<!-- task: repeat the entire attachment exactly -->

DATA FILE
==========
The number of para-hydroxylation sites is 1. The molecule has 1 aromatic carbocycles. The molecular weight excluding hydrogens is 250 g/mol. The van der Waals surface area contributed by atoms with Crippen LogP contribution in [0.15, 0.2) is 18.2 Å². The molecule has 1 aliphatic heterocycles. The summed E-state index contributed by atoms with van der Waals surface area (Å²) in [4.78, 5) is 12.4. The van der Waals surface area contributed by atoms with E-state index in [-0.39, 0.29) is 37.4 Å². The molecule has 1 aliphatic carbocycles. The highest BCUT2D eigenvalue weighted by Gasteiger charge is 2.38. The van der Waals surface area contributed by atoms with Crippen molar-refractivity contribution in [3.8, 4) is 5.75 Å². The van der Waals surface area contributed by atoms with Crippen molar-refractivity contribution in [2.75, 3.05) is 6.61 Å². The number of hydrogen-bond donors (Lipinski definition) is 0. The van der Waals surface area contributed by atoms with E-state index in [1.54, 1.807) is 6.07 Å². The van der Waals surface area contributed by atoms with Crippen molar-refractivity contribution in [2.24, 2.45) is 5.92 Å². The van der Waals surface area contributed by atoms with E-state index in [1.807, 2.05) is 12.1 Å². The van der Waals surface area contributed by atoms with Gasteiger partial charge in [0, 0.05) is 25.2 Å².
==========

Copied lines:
The number of para-hydroxylation sites is 1. The molecule has 1 aromatic carbocycles. The molecular weight excluding hydrogens is 250 g/mol. The van der Waals surface area contributed by atoms with Crippen LogP contribution in [0.15, 0.2) is 18.2 Å². The molecule has 1 aliphatic heterocycles. The summed E-state index contributed by atoms with van der Waals surface area (Å²) in [4.78, 5) is 12.4. The van der Waals surface area contributed by atoms with E-state index in [-0.39, 0.29) is 37.4 Å². The molecule has 1 aliphatic carbocycles. The highest BCUT2D eigenvalue weighted by Gasteiger charge is 2.38. The van der Waals surface area contributed by atoms with Crippen molar-refractivity contribution in [3.8, 4) is 5.75 Å². The van der Waals surface area contributed by atoms with Crippen molar-refractivity contribution in [2.75, 3.05) is 6.61 Å². The number of hydrogen-bond donors (Lipinski definition) is 0. The van der Waals surface area contributed by atoms with E-state index in [1.54, 1.807) is 6.07 Å². The van der Waals surface area contributed by atoms with Crippen molar-refractivity contribution in [2.24, 2.45) is 5.92 Å². The van der Waals surface area contributed by atoms with E-state index in [1.807, 2.05) is 12.1 Å². The van der Waals surface area contributed by atoms with Gasteiger partial charge in [0, 0.05) is 25.2 Å².